By Francisco Dominguez – Aug 2, 2023
The first part in a series examining the last decade in Venezuela under the leadership of Nicolás Maduro and how the country resisted relentless imperialist attacks
This year marks 10 years since Nicolás Maduro was elected president of the Bolivarian Republic of Venezuela. During this period, the people of Venezuela faced some of the biggest challenges in its history, with attacks being lodged in the political, communications, and economic spheres by right-wing actors domestically and abroad, notably US authorities. As former US president Donald Trump boasted “When I left, Venezuela was ready to collapse. We would have taken it over; we would have gotten to all that oil; it would have been right next door.” Today, despite the US government’s best efforts, Venezuela continues to chart a different path in defense of Venezuela’s national sovereignty and its right to determine its own destiny.
Francisco Dominguez, secretary of the Venezuela Solidarity Campaign in the UK, chronicled this 10-year period in this series. Part one provides a succinct history of US imperialist aggression against Bolivarian Venezuela, tracing it back to the early days of Commander Hugo Chávez.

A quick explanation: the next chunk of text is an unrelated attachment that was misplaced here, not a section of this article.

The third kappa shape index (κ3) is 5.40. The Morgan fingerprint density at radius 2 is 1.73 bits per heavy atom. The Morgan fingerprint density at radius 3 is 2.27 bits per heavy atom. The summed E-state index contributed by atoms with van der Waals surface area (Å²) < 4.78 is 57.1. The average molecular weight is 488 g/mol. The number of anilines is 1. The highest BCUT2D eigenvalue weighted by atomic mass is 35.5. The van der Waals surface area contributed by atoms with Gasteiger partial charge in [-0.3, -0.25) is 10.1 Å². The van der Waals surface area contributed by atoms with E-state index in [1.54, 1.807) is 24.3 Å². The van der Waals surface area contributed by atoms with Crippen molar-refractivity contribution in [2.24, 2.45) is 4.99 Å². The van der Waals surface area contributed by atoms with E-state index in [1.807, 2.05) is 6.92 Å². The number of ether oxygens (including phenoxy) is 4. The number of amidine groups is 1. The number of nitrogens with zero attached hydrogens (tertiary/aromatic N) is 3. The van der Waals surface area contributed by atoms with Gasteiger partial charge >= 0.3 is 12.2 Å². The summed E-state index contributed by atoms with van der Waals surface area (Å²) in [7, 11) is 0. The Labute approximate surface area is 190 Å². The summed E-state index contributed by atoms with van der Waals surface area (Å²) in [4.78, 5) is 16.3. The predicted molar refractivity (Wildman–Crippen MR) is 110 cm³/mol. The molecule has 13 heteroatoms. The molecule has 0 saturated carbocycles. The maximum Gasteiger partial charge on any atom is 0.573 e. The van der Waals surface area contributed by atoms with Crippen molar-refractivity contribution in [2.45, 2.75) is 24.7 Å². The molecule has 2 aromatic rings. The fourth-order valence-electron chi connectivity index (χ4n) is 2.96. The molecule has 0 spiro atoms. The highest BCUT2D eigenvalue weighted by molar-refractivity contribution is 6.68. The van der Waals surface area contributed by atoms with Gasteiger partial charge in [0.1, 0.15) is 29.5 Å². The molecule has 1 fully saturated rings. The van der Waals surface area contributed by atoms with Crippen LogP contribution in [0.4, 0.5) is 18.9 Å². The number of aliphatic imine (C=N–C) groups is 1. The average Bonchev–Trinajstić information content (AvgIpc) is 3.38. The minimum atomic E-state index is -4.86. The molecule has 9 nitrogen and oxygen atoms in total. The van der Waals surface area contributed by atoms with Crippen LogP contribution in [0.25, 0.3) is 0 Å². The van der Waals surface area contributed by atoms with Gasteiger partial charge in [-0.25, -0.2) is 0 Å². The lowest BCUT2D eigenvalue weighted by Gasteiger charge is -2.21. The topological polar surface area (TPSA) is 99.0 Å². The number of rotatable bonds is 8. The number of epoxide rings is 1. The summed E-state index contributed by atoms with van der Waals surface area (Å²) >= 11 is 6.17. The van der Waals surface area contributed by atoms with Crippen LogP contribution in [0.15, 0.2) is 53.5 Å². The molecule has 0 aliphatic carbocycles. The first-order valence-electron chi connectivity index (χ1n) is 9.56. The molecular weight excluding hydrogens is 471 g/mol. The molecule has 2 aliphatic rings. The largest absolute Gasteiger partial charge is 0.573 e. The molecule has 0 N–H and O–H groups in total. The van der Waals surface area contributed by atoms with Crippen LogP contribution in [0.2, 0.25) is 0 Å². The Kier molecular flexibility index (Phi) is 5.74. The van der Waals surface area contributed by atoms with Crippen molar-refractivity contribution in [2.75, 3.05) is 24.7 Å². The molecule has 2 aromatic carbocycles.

When, by a narrow margin, Nicolas Maduro was elected president of Venezuela in April 2013, the mainstream media, echoing the opposition’s routine false allegations, depicted his victory as fraud. Henrique Capriles, the right-wing candidate, refused to accept the result and called on supporters to give vent to their rage by staging protests, which turned extremely violent, leading to the death of 11 people.
Conservative currents internationally, especially in the US, thought that after Hugo Chávez’s premature death, Maduro’s presidency represented the Bolivarian Revolution’s last leg (The Economist, 14/12/2013, labeled it “Maduro’s hollow victory.”). In short, for the US, its European accomplices and Venezuelan proxies, this was the Bolivarian Revolution’s beginning of the end. Thinking the moment had arrived for a final push the opposition, at the behest of the U.S. State Department, embarked on an incessant wave of offensives aimed at the violent ousting of the Bolivarian government, the destruction of the Bolivarian constitution and the eradication of Chavismo from the face of Venezuela. One such episode in 2014, dominated by opposition street violence, lasted six months; another in 2017, also six months long, was even more violent, during which people were burned alive for being dark-colored, i.e. Chavistas.